Dear Aunt Juniper,

I am absolutely drowning in my life at the moment. I am running from one thing to another, trying to juggle work, children and motherhood and yet failing at all three.

I was late to collect our children from the childminder again today and have been faced with yet another tearful drive home with my son asking why all the other mummies went to his assembly this morning and I didn’t.

My husband works full time too but his hours are even longer than mine so he isn’t much help at either end of the day. I do all the morning routine of breakfast, dressing the kids (3,5,8) and getting them to the childminder. I then sprint to work, do a mediocre job at pretending I’m paying attention, and then sprint back to the childminder to collect the kids and take them home for tea / bed / bath. My husband gets home around 8.30, just in time to see the older two before he collapses on the settee. The younger one barely sees their dad and his arrival home normally wakes the older two up so they want to play and read stories when I just want them to go to sleep.

My husband and I then end up eating some kind of quick junk food at 9.30pm before falling asleep on the settee.

It is no way to live and we are all suffering. I’d love to give up work but we simply can’t afford it. What on earth can we do to make our life more enjoyable, less stressful and healthier.

Whoever said women can have it all was lying!


From, Headless-Mum.


Dear Headless-Mum,

What you’re describing will resonate strongly with every working parent on the planet. It’s a relentless and exhausting business. Who realized the pressure they were signing up for as they threw away the contraception, with romantic notions of cute, clean, gurgling babies who would sleep all the time.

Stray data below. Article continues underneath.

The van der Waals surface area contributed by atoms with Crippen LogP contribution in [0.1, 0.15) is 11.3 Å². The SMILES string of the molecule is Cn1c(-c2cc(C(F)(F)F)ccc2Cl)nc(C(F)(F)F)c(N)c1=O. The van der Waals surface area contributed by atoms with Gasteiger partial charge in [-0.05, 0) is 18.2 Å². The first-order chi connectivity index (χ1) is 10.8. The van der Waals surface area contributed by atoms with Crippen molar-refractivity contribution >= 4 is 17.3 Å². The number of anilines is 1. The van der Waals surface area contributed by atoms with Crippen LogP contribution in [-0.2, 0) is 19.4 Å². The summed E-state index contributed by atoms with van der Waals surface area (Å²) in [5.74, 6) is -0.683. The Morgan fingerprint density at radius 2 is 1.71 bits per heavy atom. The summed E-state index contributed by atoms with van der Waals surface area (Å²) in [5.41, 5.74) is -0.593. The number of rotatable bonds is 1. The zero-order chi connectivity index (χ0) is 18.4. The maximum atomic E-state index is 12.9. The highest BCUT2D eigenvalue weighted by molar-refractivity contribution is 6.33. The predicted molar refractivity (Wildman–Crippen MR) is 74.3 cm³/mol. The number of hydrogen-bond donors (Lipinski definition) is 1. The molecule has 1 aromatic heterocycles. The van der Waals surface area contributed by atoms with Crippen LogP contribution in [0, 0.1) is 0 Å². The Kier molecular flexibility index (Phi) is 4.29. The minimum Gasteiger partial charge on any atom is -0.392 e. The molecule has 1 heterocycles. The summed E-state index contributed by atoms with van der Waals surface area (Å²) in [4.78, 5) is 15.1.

When mine were pre-school, there were so many of *those* mornings. I’d arrive at the office, blood pressure raging, having been awake for 4 hours already, and wanting to scream at all the perfectly groomed non-parents: “Do you have ANY IDEA what it has taken for me to be here? By nine O’ F***ing clock?!!!”

It’s normal. Life isn’t supposed to be easy. Ask any parent of pre-school children.

BUT – it doesn’t have to be this hard. Your current existence is particularly intense, and there are a lot of ways to make it easier.

These are my golden rules for de-frazzling. They work for most overwhelmed people, especially mothers of young children:

Be kind to yourself
Be serious about self-care
Be creative and resourceful about how to make it easier
Be kind to yourself.

You are not “failing at all three”. You wouldn’t use such harsh judgment with others: you will change your life when you stop being harsh to yourself. For example, don’t take the end of day complaints about missed assemblies too seriously. All kids are tearful and whiny at the end of the day, however brilliant their life is. It’s not about you (and, btw, you weren’t the only absent parent. I wasn’t there either).

A couple of ideas for next steps – pick what works for you, amend to fit.

Before you go to bed every night, sit down with a notebook and write down five wins: five things, however small, that you’ve achieved today. Start small. Child ate a mouthful of vegetable. Paid the rent on time. Did not punch irritating person at work. Strengthened an important relationship. If you look for the wins, you will find them. Stop counting failures, and look at your day through a different lense.
Find a relaxed hour on a Saturday evening, ideally with Gin. Sit down with your husband and congratulate each other on your parenting. Write a list of all the things you value about each other’s parenting, what you are doing well. Keep it safe, keep adding to it, and remember to look at it on the bad days.
Let go of perfectionism. Your adult offspring won’t look back at their childhood and blame you for un-ironed clothes, or dirty floors, or shop-bought birthday cakes. They won’t even remember the assemblies you weren’t there for. They just want you to be happy. So go on, give yourself permission to break your own irrational rules, at least once a day. (“But there are no irrational rules!” I hear you cry. Look again)